Instead it's at 1440p where the Intel Arc A750 catches a big break. Even in Assassin's Creed Valhalla, the Arc A750 is just edging ahead of the RX 6600. In Far Cry New Dawn it's getting pretty close to parity, too. Generally it's a prettier picture of performance at 1440p, so if that's your target resolution I can see the Intel A750 appealing to you. Is it worth that extra $39? Well, it's close, but you may be further convinced if you're a fan of real-time ray tracing.
Ray tracing performance
Synthetic benchmark performance
The Arc A750, surprisingly, is great at ray tracing, same as the Arc A770. The Arc A750 isn't quite a match for Nvidia's RTX 3060, but it's not far off. That's super impressive considering this is Intel's first generation Ray Tracing Unit at work, and it hasn't taken the company long at all to catch up with Nvidia's far more mature RT Core. That said, ray tracing is still an awfully demanding graphical feature, and I'd really recommend you turn on some form of upscaling technology to take advantage of it with this card.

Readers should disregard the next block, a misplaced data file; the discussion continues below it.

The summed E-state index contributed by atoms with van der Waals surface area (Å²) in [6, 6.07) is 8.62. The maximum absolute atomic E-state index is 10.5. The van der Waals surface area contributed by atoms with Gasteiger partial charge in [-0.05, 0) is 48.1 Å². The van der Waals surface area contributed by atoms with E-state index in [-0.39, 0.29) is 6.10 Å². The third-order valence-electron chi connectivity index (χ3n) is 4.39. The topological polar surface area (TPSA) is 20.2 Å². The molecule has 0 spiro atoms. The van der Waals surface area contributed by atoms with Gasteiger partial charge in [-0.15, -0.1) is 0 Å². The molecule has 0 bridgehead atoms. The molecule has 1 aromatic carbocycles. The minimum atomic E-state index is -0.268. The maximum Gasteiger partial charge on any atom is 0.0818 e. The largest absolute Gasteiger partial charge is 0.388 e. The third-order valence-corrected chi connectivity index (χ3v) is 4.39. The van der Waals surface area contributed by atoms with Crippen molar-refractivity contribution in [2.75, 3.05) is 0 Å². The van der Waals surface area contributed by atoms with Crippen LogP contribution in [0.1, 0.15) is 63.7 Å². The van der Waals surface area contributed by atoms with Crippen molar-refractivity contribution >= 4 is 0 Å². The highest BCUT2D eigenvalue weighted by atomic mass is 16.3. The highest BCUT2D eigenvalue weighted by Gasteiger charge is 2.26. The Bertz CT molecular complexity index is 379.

Intel's own XeSS upscaling technology works a treat to improve performance on Intel's Arc GPUs especially, thanks to XMX acceleration on the GPU. Though AMD's FSR will also work just great.(opens in new tab)
As a complete picture of performance, then, Intel's Arc A750 is certainly competitive at this price point. AMD's RX 6600 edges out the competition at 1080p, and it's clearly the better choice for the money at that resolution, but there's a lot of positive stuff to be said about the Arc A750 at 1440p, and with ray tracing enabled. The architecture and the memory—likely the high memory bandwidth on this card versus the competition—seems to put it on a better footing for QHD gaming.